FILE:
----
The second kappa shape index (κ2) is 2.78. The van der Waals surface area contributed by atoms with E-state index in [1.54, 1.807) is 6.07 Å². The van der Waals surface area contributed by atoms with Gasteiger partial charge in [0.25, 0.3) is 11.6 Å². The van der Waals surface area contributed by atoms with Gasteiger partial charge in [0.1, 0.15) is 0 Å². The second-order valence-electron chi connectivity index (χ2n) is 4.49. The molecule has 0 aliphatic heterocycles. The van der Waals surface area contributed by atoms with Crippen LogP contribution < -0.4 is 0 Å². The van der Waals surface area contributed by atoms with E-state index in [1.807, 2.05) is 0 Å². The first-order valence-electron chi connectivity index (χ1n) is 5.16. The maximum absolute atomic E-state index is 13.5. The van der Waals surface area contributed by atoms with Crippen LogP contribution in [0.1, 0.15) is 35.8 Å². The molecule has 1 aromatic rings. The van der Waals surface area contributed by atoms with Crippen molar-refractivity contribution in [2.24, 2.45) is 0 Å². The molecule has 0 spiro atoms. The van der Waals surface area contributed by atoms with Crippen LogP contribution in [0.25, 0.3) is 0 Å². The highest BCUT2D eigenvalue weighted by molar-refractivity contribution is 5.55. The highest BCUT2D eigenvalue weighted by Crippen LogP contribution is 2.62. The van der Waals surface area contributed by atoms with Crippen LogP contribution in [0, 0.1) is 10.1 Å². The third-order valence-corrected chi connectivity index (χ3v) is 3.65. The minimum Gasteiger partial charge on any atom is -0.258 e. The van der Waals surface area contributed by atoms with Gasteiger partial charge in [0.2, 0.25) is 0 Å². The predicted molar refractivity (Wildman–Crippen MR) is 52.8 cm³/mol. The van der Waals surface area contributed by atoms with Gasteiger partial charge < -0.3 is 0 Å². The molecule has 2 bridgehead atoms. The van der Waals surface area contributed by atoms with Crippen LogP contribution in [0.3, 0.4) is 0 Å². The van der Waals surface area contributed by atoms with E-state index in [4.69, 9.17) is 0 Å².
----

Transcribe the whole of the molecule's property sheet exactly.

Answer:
The second kappa shape index (κ2) is 2.78. The van der Waals surface area contributed by atoms with E-state index in [1.54, 1.807) is 6.07 Å². The van der Waals surface area contributed by atoms with Gasteiger partial charge in [0.25, 0.3) is 11.6 Å². The van der Waals surface area contributed by atoms with Gasteiger partial charge in [0.1, 0.15) is 0 Å². The second-order valence-electron chi connectivity index (χ2n) is 4.49. The molecule has 0 aliphatic heterocycles. The van der Waals surface area contributed by atoms with Crippen LogP contribution < -0.4 is 0 Å². The van der Waals surface area contributed by atoms with E-state index in [1.807, 2.05) is 0 Å². The first-order valence-electron chi connectivity index (χ1n) is 5.16. The maximum absolute atomic E-state index is 13.5. The van der Waals surface area contributed by atoms with Crippen LogP contribution in [0.1, 0.15) is 35.8 Å². The molecule has 1 aromatic rings. The van der Waals surface area contributed by atoms with Crippen molar-refractivity contribution in [2.24, 2.45) is 0 Å². The molecule has 0 spiro atoms. The van der Waals surface area contributed by atoms with Crippen LogP contribution in [0.25, 0.3) is 0 Å². The highest BCUT2D eigenvalue weighted by molar-refractivity contribution is 5.55. The highest BCUT2D eigenvalue weighted by Crippen LogP contribution is 2.62. The van der Waals surface area contributed by atoms with Crippen LogP contribution in [0, 0.1) is 10.1 Å². The third-order valence-corrected chi connectivity index (χ3v) is 3.65. The minimum Gasteiger partial charge on any atom is -0.258 e. The van der Waals surface area contributed by atoms with Gasteiger partial charge in [0.2, 0.25) is 0 Å². The predicted molar refractivity (Wildman–Crippen MR) is 52.8 cm³/mol. The van der Waals surface area contributed by atoms with Gasteiger partial charge < -0.3 is 0 Å². The molecule has 2 bridgehead atoms. The van der Waals surface area contributed by atoms with Crippen LogP contribution in [0.3, 0.4) is 0 Å². The van der Waals surface area contributed by atoms with E-state index in [4.69, 9.17) is 0 Å².